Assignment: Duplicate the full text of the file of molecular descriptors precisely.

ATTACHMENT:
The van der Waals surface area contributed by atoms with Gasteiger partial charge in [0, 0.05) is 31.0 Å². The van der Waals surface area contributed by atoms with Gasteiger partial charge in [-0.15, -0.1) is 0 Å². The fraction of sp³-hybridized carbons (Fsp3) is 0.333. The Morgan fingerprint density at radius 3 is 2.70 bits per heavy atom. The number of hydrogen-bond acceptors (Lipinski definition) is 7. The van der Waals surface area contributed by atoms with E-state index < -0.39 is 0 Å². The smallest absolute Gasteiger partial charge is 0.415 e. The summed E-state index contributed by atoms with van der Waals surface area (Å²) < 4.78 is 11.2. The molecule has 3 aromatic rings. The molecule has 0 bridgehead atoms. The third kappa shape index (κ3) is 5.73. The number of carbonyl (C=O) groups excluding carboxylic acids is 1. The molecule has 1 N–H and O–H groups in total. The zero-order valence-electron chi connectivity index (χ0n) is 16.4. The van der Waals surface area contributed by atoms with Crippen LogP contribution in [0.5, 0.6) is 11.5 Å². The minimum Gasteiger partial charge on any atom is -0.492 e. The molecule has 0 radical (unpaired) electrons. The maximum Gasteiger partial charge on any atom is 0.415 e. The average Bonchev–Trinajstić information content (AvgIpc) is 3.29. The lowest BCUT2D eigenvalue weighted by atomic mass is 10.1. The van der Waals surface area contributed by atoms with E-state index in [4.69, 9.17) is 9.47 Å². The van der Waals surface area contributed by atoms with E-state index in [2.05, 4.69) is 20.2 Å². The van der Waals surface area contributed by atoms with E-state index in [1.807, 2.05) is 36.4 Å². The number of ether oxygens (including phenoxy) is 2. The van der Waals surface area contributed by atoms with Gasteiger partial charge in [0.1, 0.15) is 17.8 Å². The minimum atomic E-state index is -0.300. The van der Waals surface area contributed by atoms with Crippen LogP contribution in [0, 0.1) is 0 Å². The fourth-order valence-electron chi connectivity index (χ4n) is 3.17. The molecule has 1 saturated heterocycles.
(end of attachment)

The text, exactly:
The van der Waals surface area contributed by atoms with Gasteiger partial charge in [0, 0.05) is 31.0 Å². The van der Waals surface area contributed by atoms with Gasteiger partial charge in [-0.15, -0.1) is 0 Å². The fraction of sp³-hybridized carbons (Fsp3) is 0.333. The Morgan fingerprint density at radius 3 is 2.70 bits per heavy atom. The number of hydrogen-bond acceptors (Lipinski definition) is 7. The van der Waals surface area contributed by atoms with E-state index < -0.39 is 0 Å². The smallest absolute Gasteiger partial charge is 0.415 e. The summed E-state index contributed by atoms with van der Waals surface area (Å²) < 4.78 is 11.2. The molecule has 3 aromatic rings. The molecule has 0 bridgehead atoms. The third kappa shape index (κ3) is 5.73. The number of carbonyl (C=O) groups excluding carboxylic acids is 1. The molecule has 1 N–H and O–H groups in total. The zero-order valence-electron chi connectivity index (χ0n) is 16.4. The van der Waals surface area contributed by atoms with Crippen LogP contribution in [0.5, 0.6) is 11.5 Å². The minimum Gasteiger partial charge on any atom is -0.492 e. The molecule has 0 radical (unpaired) electrons. The maximum Gasteiger partial charge on any atom is 0.415 e. The average Bonchev–Trinajstić information content (AvgIpc) is 3.29. The lowest BCUT2D eigenvalue weighted by atomic mass is 10.1. The van der Waals surface area contributed by atoms with E-state index in [4.69, 9.17) is 9.47 Å². The van der Waals surface area contributed by atoms with E-state index in [2.05, 4.69) is 20.2 Å². The van der Waals surface area contributed by atoms with E-state index in [1.807, 2.05) is 36.4 Å². The number of ether oxygens (including phenoxy) is 2. The van der Waals surface area contributed by atoms with Gasteiger partial charge in [0.1, 0.15) is 17.8 Å². The minimum atomic E-state index is -0.300. The van der Waals surface area contributed by atoms with Crippen LogP contribution in [0, 0.1) is 0 Å². The fourth-order valence-electron chi connectivity index (χ4n) is 3.17. The molecule has 1 saturated heterocycles.